Vietnamese food is famous for good reason. The ingredients are healthy, the flavors are unique and it just tastes so damn good. Here are the 21 best dishes to try.
We love mì quảng. For your money, it’s the perfect Vietnamese meal — noodles, peanuts, rice crackers, pork and a turmeric broth. This dish is the pride of Quảng Nam Province in central Vietnam, served for many important occasions. Pho is more famous, but we think mì quảng deserves much more recognition.
Let’s get this one out of the way early on, because you knew it had to be on here. It’s the quintessential Vietnamese dish, after all. In Vietnam, millions of bowls of phở are served everyday, even as foreign cuisines gain the attention of the burgeoning middle class. Phở is as Vietnamese as it gets.
Here’s the perfect Vietnamese snack, with staple ingredients like shrimp, vermicelli, pork, and healthy greens. It’s sometimes a bit difficult to gnaw your way through the rice paper, but the powerful flavor from the sauce — peanuts mixed with hoisin sauce — makes up for all the effort.
This dish is another of our favorites for breakfast or lunch. It usually comes with beef, but you can get it with any meat, or even tofu. The meat is simmered on a low heat in fish sauce, sugar and either water or coconut water, with carrots, onions and coriander to finish it off. The most popular way to eat this dish is by ripping off chunks of bánh mì — or French bread — to dip in the stew.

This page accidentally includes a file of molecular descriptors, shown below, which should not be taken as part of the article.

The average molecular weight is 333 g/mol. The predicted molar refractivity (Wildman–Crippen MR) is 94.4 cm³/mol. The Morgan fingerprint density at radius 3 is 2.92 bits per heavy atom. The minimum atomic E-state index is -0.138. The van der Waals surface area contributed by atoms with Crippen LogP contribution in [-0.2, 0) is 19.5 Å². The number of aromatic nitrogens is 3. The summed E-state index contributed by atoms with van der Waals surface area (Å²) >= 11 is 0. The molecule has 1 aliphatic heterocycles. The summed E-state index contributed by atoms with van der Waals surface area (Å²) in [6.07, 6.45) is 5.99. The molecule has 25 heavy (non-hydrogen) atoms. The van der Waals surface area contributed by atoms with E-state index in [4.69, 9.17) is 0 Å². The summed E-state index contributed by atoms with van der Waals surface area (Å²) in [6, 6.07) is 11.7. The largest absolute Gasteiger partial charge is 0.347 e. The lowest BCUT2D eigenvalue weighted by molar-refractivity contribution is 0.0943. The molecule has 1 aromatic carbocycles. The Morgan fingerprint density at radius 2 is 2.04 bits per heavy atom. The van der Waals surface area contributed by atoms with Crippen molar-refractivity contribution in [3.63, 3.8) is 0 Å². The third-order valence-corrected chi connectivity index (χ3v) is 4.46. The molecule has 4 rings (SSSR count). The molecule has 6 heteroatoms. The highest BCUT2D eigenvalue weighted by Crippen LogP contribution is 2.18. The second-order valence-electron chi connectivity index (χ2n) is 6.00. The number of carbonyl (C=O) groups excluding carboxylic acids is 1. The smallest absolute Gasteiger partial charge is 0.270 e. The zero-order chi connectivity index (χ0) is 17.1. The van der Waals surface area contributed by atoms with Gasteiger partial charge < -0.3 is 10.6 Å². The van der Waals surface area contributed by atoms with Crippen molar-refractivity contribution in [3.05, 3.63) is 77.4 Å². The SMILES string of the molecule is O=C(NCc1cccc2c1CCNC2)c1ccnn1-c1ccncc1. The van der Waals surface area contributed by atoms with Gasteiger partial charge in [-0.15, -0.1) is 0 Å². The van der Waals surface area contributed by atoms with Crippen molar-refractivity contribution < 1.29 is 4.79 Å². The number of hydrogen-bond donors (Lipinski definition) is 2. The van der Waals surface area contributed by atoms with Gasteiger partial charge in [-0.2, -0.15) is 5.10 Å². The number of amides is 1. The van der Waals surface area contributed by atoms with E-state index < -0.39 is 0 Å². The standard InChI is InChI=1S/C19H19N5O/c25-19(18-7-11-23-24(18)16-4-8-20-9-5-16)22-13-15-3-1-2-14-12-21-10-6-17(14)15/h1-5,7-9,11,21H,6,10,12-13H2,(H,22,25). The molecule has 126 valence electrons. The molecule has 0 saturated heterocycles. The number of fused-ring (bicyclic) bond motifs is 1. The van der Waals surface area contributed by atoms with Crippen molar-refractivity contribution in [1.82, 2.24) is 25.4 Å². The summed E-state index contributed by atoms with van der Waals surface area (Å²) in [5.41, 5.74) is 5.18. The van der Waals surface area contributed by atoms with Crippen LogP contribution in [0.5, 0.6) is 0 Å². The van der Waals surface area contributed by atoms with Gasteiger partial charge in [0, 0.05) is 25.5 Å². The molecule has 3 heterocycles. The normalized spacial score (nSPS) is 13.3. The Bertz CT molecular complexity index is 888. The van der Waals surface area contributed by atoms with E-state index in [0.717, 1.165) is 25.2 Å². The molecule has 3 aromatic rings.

Bún chả is a prime example of Hanoi cuisine. The main components are rice vermicelli, grilled pork, fish sauce and all the herbs you could ever want. It’s a simple dish, but sometimes the most unassuming are the best.
Chả giò (South) / Nem rán (North)
These Vietnamese spring rolls are minced pork and veggies wrapped in rice paper and fried until the outside is brown. This dish is popular around the world because it’s perfect for sharing with groups.
It seems like every food stall has a different list of ingredients for this dish. It’s a hodgepodge of whatever was on sale at the local market that morning, but the essentials don’t really change: rice vermicelli, fish paste, seafood, pork and some combination of greens and sprouts. It’s much heartier than its cousin, phở, which is just one of the reasons why we love it.
Gà nướng sả
Like other dishes on this list, this one is simple but delicious. It’s grilled chicken that’s cooked with lemongrass and fish sauce, typically served on a bed of vermicelli noodles.
Literally translated as ‘broken rice’, it’s the rice that wasn’t fit for selling, which meant farmers often kept it for themselves, or sold it for cheap when Vietnam’s economy struggled. Today, you can find a cơm tấm place on just about every street in this country. It’s the lunch of choice for millions — a bed of rice with greens and various meats, though pork is the most common.
This one is basically Vietnamese calamari. Some restaurants serve the squid whole, but more often it’s sliced into loops and fried with fish sauce or chili. Since Vietnam is a coastal nation, the squid is fresh. Fried squid is popular in Vietnam because it’s an easy dish to share.
Bún bò Huế